By ANDREW MCGINN
For generations, men and women have joined the U.S. Navy, in large part, to see the world.
Oahu and Sicily.
Spain and Japan.
No. Really. Paton, Iowa.
For possibly the first time in the Navy’s 245-year history, a naval officer is on temporary assigned duty to this northern port city on East Buttrick Creek.
OK, that’s really overselling it, isn’t it?
Frankly, Paton (pop. 230) sells itself.
“It’s exotic in its own right. And beautiful,” said Lt. Claire Wilson, a 2013 graduate of the U.S. Naval Academy in Annapolis, Maryland. “I’m enjoying it.”
Wilson, 30, isn’t on official Navy business, however. With her seven years of active-duty service coming to an end in November, she is testing the waters — with Pentagon consent — for post-military life at the John Deere planter facility in Paton.
Wilson is the first to intern at the Greene County Deere plant through the Department of Defense’s SkillBridge program, which offers civilian training, apprenticeships and internships for military personnel during their last 180 days of service.
“You could call it a soft break,” she said, describing the program as a grace period between active-duty and civilian work.
A native of Boise, Idaho, currently stationed in San Diego as a meteorology and oceanography officer — a METOC, in Navy-speak — Wilson earned her MBA while on active-duty, and is interested in transitioning by year’s end to the business world. Her husband, a former surface warfare officer, recently left the Navy and was placed with a company in Des Moines.
Wilson’s search for an opportunity of her own within driving distance of her husband led her to Moline-based Deere, a partner in the SkillBridge program.
From there, Paton factory manager Katie Ehrke was presented with an offer she couldn’t refuse.
“Here’s a free intern with a lot of great experience,” Ehrke said recently, recalling the offer. “Clearly, she’s got a lot of experience in operational readiness.”
As Wilson has found, there are parallels between running a factory and keeping a ship running.
The ability to adapt quickly and the need to be flexible are embedded in the cultures of both the military and manufacturing.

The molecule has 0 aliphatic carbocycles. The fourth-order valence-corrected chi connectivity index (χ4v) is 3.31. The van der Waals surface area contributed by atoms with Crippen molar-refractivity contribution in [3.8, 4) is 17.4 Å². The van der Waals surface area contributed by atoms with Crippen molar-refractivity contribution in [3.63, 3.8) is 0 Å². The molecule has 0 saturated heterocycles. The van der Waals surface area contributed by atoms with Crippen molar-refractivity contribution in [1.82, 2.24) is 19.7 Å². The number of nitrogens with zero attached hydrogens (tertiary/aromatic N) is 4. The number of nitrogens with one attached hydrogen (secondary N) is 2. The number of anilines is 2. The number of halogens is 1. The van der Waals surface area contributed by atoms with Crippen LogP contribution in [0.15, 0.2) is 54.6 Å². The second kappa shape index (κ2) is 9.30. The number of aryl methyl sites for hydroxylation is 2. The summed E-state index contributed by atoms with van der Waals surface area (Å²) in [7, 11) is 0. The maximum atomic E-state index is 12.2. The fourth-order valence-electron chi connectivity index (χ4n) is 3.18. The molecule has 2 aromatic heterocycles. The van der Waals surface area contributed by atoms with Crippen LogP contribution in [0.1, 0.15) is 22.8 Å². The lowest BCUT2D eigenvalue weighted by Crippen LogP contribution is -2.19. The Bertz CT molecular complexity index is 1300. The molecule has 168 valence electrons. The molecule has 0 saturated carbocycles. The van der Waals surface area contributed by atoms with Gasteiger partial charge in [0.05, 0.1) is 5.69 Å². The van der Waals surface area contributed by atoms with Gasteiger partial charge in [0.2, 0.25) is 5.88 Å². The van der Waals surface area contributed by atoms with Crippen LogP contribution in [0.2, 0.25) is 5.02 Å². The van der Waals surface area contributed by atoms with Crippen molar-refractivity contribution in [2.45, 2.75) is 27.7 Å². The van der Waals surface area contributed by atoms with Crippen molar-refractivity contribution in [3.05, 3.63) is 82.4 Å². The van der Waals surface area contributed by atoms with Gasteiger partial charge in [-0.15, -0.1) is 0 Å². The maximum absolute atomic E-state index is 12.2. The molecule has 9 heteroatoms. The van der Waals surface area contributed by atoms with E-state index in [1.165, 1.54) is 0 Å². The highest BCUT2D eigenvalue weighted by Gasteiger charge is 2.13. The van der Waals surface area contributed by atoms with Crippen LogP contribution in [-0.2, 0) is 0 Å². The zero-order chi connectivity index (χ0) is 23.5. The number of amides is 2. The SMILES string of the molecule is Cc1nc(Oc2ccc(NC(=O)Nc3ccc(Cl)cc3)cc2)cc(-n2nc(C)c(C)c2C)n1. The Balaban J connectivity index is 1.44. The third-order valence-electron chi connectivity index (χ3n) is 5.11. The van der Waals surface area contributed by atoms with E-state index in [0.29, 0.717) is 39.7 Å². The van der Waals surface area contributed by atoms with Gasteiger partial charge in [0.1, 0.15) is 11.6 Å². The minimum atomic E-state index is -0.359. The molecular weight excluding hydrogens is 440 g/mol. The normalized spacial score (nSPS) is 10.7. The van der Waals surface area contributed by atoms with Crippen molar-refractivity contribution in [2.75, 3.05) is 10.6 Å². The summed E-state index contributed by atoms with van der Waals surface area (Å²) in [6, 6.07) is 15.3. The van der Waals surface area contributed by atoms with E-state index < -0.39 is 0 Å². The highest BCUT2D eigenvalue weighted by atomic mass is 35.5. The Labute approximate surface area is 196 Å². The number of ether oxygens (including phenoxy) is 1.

“We also have our own jargon and acronyms,” Ehrke noted.
Wilson was put right to work in early August helping John Deere better structure recruitment and training of its seasonal workforce — an annual undertaking that Ehrke said gives the company strategic leverage, but isn’t without headaches.
John Deere Paton — arguably the Fortune 500 company’s most remote outpost — has a core of full-time employees, according to Ehrke, that can be augmented with a fluctuating number of temps during peak production months from July to April.
But, as Ehrke explained, what’s tricky is the factory doesn’t know how many seasonal workers to hire until production orders start rolling in — and then, they need to be trained and out on the floor as quickly as possible, all while adhering to safety and quality standards.
Notice is short, to say the least.
“The key is speed,” Ehrke said. “We’re trying to find these people and get them onboarded quickly.”
Who better to tackle that assignment than an active-duty sailor?
“It’s been invaluable the experiences and exposures I’ve had,” said Wilson, who studied oceanography at the Naval Academy and went on to serve stateside and in Japan, going to sea aboard the USS Bonhomme Richard, the Wasp-class amphibious assault ship that was the site of a large fire this past summer in its home port of San Diego.
METOCs like Wilson pride themselves on being the Navy’s “physical battlespace authority.” In other words, there’s nary an airstrike that happens without the weather data they provide to the fleet and aviation units.
It also means that Wilson could probably participate in weather talk with the locals across the road at the Paton Pit Stop and leave them in shock and awe.
Wilson is working in Paton through early November, at which point she’ll report back to San Diego to officially be discharged.
Paton may be small, but the local Deere factory builds the world’s largest planters — 36-row (and bigger) planters that might best be described to outsiders as Nimitz-class implements.
Without a contingent of temporary workers, Ehrke said, there might always be a risk of involuntary layoffs in the offseason because of fluctuating order volumes. During peak production, the factory may need to bring on anywhere from five to 20 temporary workers — but finding up to 20 available people in rural Iowa with a manufacturing background, without jobs, especially in recent years of low unemployment, can be a challenge.
The local Deere factory has also had need to hire more full-time employees as of late to counteract COVID-19 and higher rates of absenteeism, she said. New hires typically come from the ranks of past temps.
“It just puts more responsibility on us for on-the-job training,” said Ehrke, who is soon to be relocated back to the Quad Cities. “We take a lot of that on ourselves.”
Ehrke said that Wilson may be the first intern John Deere Paton has received through the Pentagon, but hopefully not the last.